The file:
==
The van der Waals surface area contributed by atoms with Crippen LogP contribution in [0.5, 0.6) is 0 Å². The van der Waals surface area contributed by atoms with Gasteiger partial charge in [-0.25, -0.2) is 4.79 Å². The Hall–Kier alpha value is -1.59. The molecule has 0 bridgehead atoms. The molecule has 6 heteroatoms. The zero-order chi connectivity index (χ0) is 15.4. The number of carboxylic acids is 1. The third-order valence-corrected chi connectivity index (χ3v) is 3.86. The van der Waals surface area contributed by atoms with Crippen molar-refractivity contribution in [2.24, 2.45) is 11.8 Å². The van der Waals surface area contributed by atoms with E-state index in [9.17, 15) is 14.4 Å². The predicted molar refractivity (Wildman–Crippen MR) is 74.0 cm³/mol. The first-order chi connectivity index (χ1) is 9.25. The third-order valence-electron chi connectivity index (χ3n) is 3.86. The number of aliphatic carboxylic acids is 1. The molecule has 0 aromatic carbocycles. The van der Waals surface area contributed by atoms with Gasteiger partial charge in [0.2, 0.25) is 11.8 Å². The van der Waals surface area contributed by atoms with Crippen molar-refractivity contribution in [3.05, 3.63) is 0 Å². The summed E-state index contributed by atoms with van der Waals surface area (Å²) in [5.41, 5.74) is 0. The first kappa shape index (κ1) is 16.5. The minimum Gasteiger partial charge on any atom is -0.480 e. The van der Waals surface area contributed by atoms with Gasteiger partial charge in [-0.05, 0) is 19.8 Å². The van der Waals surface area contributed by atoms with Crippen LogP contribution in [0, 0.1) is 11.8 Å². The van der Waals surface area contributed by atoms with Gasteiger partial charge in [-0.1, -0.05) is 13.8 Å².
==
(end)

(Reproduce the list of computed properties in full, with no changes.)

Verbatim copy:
The van der Waals surface area contributed by atoms with Crippen LogP contribution in [0.5, 0.6) is 0 Å². The van der Waals surface area contributed by atoms with Gasteiger partial charge in [-0.25, -0.2) is 4.79 Å². The Hall–Kier alpha value is -1.59. The molecule has 0 bridgehead atoms. The molecule has 6 heteroatoms. The zero-order chi connectivity index (χ0) is 15.4. The number of carboxylic acids is 1. The third-order valence-corrected chi connectivity index (χ3v) is 3.86. The van der Waals surface area contributed by atoms with Crippen molar-refractivity contribution in [2.24, 2.45) is 11.8 Å². The van der Waals surface area contributed by atoms with E-state index in [9.17, 15) is 14.4 Å². The predicted molar refractivity (Wildman–Crippen MR) is 74.0 cm³/mol. The first-order chi connectivity index (χ1) is 9.25. The third-order valence-electron chi connectivity index (χ3n) is 3.86. The number of aliphatic carboxylic acids is 1. The molecule has 0 aromatic carbocycles. The van der Waals surface area contributed by atoms with Gasteiger partial charge in [0.2, 0.25) is 11.8 Å². The van der Waals surface area contributed by atoms with Crippen molar-refractivity contribution in [3.05, 3.63) is 0 Å². The summed E-state index contributed by atoms with van der Waals surface area (Å²) in [5.41, 5.74) is 0. The first kappa shape index (κ1) is 16.5. The minimum Gasteiger partial charge on any atom is -0.480 e. The van der Waals surface area contributed by atoms with Gasteiger partial charge in [-0.05, 0) is 19.8 Å². The van der Waals surface area contributed by atoms with Crippen LogP contribution in [0, 0.1) is 11.8 Å². The van der Waals surface area contributed by atoms with Gasteiger partial charge in [-0.1, -0.05) is 13.8 Å².